A couple of weeks ago, Emiliomiti had a pasta die sale to celebrate World Pasta Day. I bought a bronze 6mm ridged macaroni die (catalog No. 169) for my Bottene Torchio Model B. Emiliomiti currently offers five different macaroni dies for the torchio with the No. 169 making the smallest pasta of the lot. I picked the No. 169 because its size works particularly well in both soup and sauce. To my taste, elbow macaroni dressed in a tomato sauce, with or without meat, represents the ultimate in comfort food.
Here in the United States, say “macaroni” and most people, especially kids, will conjure the image of a elbow-shaped pasta that is often served in a thick, orangey cheese sauce. The English-language edition of Oretta Zanini De Vita’s Encyclopedia of Pasta defines maccherone (entry No. 140) as a “[g]eneric term for various types of pasta, both fresh and dry, which are boiled in abundant salted water or in broth.” Zanini De Vita writes:
“The story of maccherone on the Italian peninsula has followed tortuous paths that have not yet been fully charted. Today, the term generically indicates a dry pasta of various sizes made with durum-wheat flour and water. But in the south, the word maccheroni is used for some types of fresh pasta and, even more often, for any dry pasta, long or short, from penne to spaghetti to bucatini. In the north, once dominated by rice and polenta, the word maccheroni is the name of a specific type of pasta, usually tubular, short, and curvilinear, like conchiglie (see entry [No. 61]).”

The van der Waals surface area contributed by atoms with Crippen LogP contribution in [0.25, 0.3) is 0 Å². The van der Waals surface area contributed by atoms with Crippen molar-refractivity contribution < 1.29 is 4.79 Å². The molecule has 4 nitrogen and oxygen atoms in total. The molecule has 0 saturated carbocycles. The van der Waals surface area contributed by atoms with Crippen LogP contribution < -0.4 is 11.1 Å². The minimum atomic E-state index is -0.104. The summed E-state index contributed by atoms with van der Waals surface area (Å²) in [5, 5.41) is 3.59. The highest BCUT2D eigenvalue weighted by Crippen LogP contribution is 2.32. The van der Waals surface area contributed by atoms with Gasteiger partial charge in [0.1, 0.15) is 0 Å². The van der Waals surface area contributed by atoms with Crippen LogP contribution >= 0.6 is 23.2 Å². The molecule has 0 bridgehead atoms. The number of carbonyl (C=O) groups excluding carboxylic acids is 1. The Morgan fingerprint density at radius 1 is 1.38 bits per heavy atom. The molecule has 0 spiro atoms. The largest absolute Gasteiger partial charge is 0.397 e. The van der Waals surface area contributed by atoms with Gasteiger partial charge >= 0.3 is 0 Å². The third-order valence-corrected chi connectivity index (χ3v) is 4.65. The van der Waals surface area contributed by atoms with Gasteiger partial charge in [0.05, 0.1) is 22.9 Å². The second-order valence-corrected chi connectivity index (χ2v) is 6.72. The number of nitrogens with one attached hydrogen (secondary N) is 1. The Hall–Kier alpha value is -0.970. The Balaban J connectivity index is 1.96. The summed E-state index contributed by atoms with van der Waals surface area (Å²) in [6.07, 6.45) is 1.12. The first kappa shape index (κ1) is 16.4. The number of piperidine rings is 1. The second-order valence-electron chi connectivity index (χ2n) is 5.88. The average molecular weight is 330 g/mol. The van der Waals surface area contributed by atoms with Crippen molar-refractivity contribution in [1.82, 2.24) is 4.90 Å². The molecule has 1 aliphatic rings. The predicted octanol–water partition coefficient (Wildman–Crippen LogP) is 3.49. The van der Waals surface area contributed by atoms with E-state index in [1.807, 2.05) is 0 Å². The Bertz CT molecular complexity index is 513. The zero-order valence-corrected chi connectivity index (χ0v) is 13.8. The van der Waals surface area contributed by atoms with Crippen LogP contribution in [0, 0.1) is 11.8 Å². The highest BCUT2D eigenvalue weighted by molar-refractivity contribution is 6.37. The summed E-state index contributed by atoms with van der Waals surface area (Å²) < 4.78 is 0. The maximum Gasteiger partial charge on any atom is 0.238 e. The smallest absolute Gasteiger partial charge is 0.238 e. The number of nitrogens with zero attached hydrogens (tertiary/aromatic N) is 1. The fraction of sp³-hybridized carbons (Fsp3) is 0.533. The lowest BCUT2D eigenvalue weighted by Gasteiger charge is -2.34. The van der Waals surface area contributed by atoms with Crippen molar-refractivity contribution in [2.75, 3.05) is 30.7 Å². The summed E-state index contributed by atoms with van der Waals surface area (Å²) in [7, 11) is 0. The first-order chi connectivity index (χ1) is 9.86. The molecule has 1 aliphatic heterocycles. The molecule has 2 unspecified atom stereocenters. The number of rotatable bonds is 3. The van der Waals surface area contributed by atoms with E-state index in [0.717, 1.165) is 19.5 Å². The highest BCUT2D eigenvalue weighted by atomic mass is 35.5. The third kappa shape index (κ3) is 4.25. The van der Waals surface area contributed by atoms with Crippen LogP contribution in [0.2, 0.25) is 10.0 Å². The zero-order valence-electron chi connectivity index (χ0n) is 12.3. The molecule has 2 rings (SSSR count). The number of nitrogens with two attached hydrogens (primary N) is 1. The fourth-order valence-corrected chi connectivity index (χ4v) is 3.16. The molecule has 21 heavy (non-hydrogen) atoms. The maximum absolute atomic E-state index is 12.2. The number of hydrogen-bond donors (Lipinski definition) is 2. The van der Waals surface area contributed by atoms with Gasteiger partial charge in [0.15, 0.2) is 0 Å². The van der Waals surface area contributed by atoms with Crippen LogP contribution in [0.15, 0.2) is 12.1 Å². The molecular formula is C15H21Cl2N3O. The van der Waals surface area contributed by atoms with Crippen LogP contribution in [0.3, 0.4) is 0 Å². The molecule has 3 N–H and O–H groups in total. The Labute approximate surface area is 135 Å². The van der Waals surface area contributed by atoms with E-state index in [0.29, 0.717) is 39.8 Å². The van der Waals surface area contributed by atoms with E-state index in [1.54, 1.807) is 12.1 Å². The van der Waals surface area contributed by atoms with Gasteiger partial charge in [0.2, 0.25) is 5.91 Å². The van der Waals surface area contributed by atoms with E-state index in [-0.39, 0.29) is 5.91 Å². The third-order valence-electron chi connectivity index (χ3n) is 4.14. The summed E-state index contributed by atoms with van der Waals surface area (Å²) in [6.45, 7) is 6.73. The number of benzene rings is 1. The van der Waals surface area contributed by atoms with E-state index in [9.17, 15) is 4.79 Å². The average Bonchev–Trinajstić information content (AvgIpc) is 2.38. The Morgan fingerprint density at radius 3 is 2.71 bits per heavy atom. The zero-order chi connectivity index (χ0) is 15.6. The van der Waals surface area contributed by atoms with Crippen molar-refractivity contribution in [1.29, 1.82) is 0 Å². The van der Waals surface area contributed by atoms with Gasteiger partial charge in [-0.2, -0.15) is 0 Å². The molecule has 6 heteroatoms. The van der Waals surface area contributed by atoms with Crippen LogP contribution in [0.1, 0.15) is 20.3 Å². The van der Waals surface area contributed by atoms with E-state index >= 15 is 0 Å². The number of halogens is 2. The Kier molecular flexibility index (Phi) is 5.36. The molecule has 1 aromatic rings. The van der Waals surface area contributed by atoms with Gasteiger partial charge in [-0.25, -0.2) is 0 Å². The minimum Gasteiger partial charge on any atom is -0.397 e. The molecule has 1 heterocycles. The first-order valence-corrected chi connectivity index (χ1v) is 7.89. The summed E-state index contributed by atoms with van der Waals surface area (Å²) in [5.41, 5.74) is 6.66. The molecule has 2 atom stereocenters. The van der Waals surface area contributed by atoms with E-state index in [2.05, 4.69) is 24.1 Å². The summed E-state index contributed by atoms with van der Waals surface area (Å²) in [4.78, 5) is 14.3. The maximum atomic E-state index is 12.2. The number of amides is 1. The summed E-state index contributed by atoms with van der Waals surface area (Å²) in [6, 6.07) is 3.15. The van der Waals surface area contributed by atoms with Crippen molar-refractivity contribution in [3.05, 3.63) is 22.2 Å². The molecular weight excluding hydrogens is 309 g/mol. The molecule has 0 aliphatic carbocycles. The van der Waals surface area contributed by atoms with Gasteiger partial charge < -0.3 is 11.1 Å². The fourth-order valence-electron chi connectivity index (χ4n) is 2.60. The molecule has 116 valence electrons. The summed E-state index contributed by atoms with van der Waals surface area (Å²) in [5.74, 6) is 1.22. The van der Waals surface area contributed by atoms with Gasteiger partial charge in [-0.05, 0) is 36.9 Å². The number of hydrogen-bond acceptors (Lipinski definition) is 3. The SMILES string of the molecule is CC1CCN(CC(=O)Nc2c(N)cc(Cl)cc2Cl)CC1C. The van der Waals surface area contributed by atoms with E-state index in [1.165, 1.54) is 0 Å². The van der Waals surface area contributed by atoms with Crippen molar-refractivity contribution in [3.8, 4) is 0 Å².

I christened my new No. 169 die with a dough of 80 grams of Central Milling Organic Type 00 Normal, 35 grams Central Milling Extra Fancy Durum, 1.5 grams fine sea salt, and 65 grams of an egg mixture comprised of 1 whole egg and 1 egg yolk. I used a standing mixer fitted with a paddle to make a dry-ish, clumpy dough that I formed into a long, thin log. I tightly wrapped this dough log in two sheets of plastic and left it to hydrate at room temperature for 30 minutes. I then removed the plastic wrap, loaded the dough into the torchio fitted with the No. 169 die, and cut the pasta after a quarter-turn of the extruder’s handle. (Actually, my wife cut and I turned. When making a diminutive shape, operating a torchio solo is a real pain in the back.)
I look forward to enjoying these 6mm macaroni in lots of different types of pasta sauces and in soups such as sagne e lenticchie. I paired my freshly minted elbows with some leftover braised lamb shoulder, a little of the lamb’s braising liquid and some peas, all finished with a heavy-hand of Parmesan and Pecorino Romano cheese. I can’t wait to try the small macaroni with polpettine in a tomato sauce. True comfort food.